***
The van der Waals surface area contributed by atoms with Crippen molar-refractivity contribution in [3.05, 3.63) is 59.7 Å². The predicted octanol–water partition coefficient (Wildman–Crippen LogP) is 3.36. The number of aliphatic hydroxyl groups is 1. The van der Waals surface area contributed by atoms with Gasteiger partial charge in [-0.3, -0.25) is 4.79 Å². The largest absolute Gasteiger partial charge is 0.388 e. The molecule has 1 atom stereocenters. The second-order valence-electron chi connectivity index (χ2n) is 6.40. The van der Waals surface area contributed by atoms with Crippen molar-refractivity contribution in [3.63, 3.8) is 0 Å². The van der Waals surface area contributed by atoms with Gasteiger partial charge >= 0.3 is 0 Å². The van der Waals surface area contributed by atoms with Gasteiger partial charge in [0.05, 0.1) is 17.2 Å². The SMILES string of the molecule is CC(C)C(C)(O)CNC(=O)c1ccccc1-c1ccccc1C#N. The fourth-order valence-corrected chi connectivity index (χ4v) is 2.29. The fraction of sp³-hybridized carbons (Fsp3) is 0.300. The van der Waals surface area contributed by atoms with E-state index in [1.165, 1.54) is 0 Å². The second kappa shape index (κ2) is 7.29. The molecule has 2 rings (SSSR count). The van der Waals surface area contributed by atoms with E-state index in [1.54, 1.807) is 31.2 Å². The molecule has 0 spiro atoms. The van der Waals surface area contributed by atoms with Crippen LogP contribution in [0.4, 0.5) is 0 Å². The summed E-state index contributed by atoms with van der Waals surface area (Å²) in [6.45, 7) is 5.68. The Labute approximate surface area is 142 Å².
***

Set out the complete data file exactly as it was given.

The van der Waals surface area contributed by atoms with Crippen molar-refractivity contribution in [3.05, 3.63) is 59.7 Å². The predicted octanol–water partition coefficient (Wildman–Crippen LogP) is 3.36. The number of aliphatic hydroxyl groups is 1. The van der Waals surface area contributed by atoms with Gasteiger partial charge in [-0.3, -0.25) is 4.79 Å². The largest absolute Gasteiger partial charge is 0.388 e. The molecule has 1 atom stereocenters. The second-order valence-electron chi connectivity index (χ2n) is 6.40. The van der Waals surface area contributed by atoms with Crippen molar-refractivity contribution in [3.63, 3.8) is 0 Å². The van der Waals surface area contributed by atoms with Gasteiger partial charge >= 0.3 is 0 Å². The van der Waals surface area contributed by atoms with Gasteiger partial charge in [0.05, 0.1) is 17.2 Å². The SMILES string of the molecule is CC(C)C(C)(O)CNC(=O)c1ccccc1-c1ccccc1C#N. The fourth-order valence-corrected chi connectivity index (χ4v) is 2.29. The fraction of sp³-hybridized carbons (Fsp3) is 0.300. The van der Waals surface area contributed by atoms with E-state index in [1.165, 1.54) is 0 Å². The second kappa shape index (κ2) is 7.29. The molecule has 2 rings (SSSR count). The van der Waals surface area contributed by atoms with E-state index in [1.54, 1.807) is 31.2 Å². The molecule has 0 spiro atoms. The van der Waals surface area contributed by atoms with Crippen LogP contribution in [0.4, 0.5) is 0 Å². The summed E-state index contributed by atoms with van der Waals surface area (Å²) in [6.45, 7) is 5.68. The Labute approximate surface area is 142 Å².